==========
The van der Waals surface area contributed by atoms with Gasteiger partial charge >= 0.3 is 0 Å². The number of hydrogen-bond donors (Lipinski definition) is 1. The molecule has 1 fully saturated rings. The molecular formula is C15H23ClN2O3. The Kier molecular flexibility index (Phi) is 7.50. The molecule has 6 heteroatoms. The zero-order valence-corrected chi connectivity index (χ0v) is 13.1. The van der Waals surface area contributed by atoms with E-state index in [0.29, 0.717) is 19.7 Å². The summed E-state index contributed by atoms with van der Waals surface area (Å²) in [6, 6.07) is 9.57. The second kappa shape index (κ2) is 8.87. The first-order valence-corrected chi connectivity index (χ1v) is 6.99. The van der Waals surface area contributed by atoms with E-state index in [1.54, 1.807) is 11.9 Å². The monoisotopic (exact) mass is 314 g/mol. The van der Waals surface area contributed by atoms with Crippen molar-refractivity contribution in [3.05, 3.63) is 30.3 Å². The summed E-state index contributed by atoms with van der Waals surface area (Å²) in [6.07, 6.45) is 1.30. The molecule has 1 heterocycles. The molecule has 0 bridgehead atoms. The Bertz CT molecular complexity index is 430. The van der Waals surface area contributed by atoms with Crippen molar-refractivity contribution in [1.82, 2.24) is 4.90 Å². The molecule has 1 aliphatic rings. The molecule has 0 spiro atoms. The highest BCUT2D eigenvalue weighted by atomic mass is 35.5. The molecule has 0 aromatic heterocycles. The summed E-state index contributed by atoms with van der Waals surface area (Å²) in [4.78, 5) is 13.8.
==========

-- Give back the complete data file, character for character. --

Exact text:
The van der Waals surface area contributed by atoms with Gasteiger partial charge >= 0.3 is 0 Å². The number of hydrogen-bond donors (Lipinski definition) is 1. The molecule has 1 fully saturated rings. The molecular formula is C15H23ClN2O3. The Kier molecular flexibility index (Phi) is 7.50. The molecule has 6 heteroatoms. The zero-order valence-corrected chi connectivity index (χ0v) is 13.1. The van der Waals surface area contributed by atoms with E-state index in [0.29, 0.717) is 19.7 Å². The summed E-state index contributed by atoms with van der Waals surface area (Å²) in [6, 6.07) is 9.57. The second kappa shape index (κ2) is 8.87. The first-order valence-corrected chi connectivity index (χ1v) is 6.99. The van der Waals surface area contributed by atoms with E-state index in [1.54, 1.807) is 11.9 Å². The monoisotopic (exact) mass is 314 g/mol. The van der Waals surface area contributed by atoms with Crippen molar-refractivity contribution in [3.05, 3.63) is 30.3 Å². The summed E-state index contributed by atoms with van der Waals surface area (Å²) in [6.07, 6.45) is 1.30. The molecule has 1 heterocycles. The molecule has 0 bridgehead atoms. The Bertz CT molecular complexity index is 430. The van der Waals surface area contributed by atoms with Crippen molar-refractivity contribution in [1.82, 2.24) is 4.90 Å². The molecule has 1 aliphatic rings. The molecule has 0 spiro atoms. The highest BCUT2D eigenvalue weighted by atomic mass is 35.5. The molecule has 0 aromatic heterocycles. The summed E-state index contributed by atoms with van der Waals surface area (Å²) in [4.78, 5) is 13.8.